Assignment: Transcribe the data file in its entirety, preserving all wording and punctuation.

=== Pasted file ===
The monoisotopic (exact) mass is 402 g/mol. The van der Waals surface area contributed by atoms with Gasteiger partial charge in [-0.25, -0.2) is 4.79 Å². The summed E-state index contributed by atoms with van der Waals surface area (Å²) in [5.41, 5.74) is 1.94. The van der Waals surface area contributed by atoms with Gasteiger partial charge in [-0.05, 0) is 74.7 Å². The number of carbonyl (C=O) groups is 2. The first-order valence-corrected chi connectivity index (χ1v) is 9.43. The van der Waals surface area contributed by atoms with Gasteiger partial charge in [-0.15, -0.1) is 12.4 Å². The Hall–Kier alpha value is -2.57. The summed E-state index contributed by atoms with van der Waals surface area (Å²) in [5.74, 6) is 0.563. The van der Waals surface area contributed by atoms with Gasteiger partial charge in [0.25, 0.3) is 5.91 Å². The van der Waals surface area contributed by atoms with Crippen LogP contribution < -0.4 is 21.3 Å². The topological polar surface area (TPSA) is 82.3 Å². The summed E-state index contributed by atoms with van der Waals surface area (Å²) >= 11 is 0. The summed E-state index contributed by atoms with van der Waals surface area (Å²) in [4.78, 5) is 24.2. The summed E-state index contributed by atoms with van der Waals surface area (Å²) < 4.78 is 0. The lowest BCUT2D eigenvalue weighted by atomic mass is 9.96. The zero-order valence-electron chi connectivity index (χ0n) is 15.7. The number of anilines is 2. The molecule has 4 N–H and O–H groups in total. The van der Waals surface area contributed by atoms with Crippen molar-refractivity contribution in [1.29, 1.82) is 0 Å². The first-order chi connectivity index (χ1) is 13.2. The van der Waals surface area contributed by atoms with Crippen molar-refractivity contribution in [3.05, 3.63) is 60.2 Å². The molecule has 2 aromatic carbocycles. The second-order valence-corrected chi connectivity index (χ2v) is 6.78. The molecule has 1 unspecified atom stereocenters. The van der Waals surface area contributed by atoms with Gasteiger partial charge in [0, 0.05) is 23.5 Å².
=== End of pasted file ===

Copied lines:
The monoisotopic (exact) mass is 402 g/mol. The van der Waals surface area contributed by atoms with Gasteiger partial charge in [-0.25, -0.2) is 4.79 Å². The summed E-state index contributed by atoms with van der Waals surface area (Å²) in [5.41, 5.74) is 1.94. The van der Waals surface area contributed by atoms with Gasteiger partial charge in [-0.05, 0) is 74.7 Å². The number of carbonyl (C=O) groups is 2. The first-order valence-corrected chi connectivity index (χ1v) is 9.43. The van der Waals surface area contributed by atoms with Gasteiger partial charge in [-0.15, -0.1) is 12.4 Å². The Hall–Kier alpha value is -2.57. The summed E-state index contributed by atoms with van der Waals surface area (Å²) in [5.74, 6) is 0.563. The van der Waals surface area contributed by atoms with Gasteiger partial charge in [0.25, 0.3) is 5.91 Å². The van der Waals surface area contributed by atoms with Crippen LogP contribution < -0.4 is 21.3 Å². The topological polar surface area (TPSA) is 82.3 Å². The summed E-state index contributed by atoms with van der Waals surface area (Å²) >= 11 is 0. The summed E-state index contributed by atoms with van der Waals surface area (Å²) in [4.78, 5) is 24.2. The summed E-state index contributed by atoms with van der Waals surface area (Å²) < 4.78 is 0. The lowest BCUT2D eigenvalue weighted by atomic mass is 9.96. The zero-order valence-electron chi connectivity index (χ0n) is 15.7. The number of anilines is 2. The molecule has 4 N–H and O–H groups in total. The van der Waals surface area contributed by atoms with Crippen molar-refractivity contribution in [1.29, 1.82) is 0 Å². The first-order chi connectivity index (χ1) is 13.2. The van der Waals surface area contributed by atoms with Crippen molar-refractivity contribution in [3.05, 3.63) is 60.2 Å². The molecule has 2 aromatic carbocycles. The second-order valence-corrected chi connectivity index (χ2v) is 6.78. The molecule has 1 unspecified atom stereocenters. The van der Waals surface area contributed by atoms with Gasteiger partial charge in [0, 0.05) is 23.5 Å².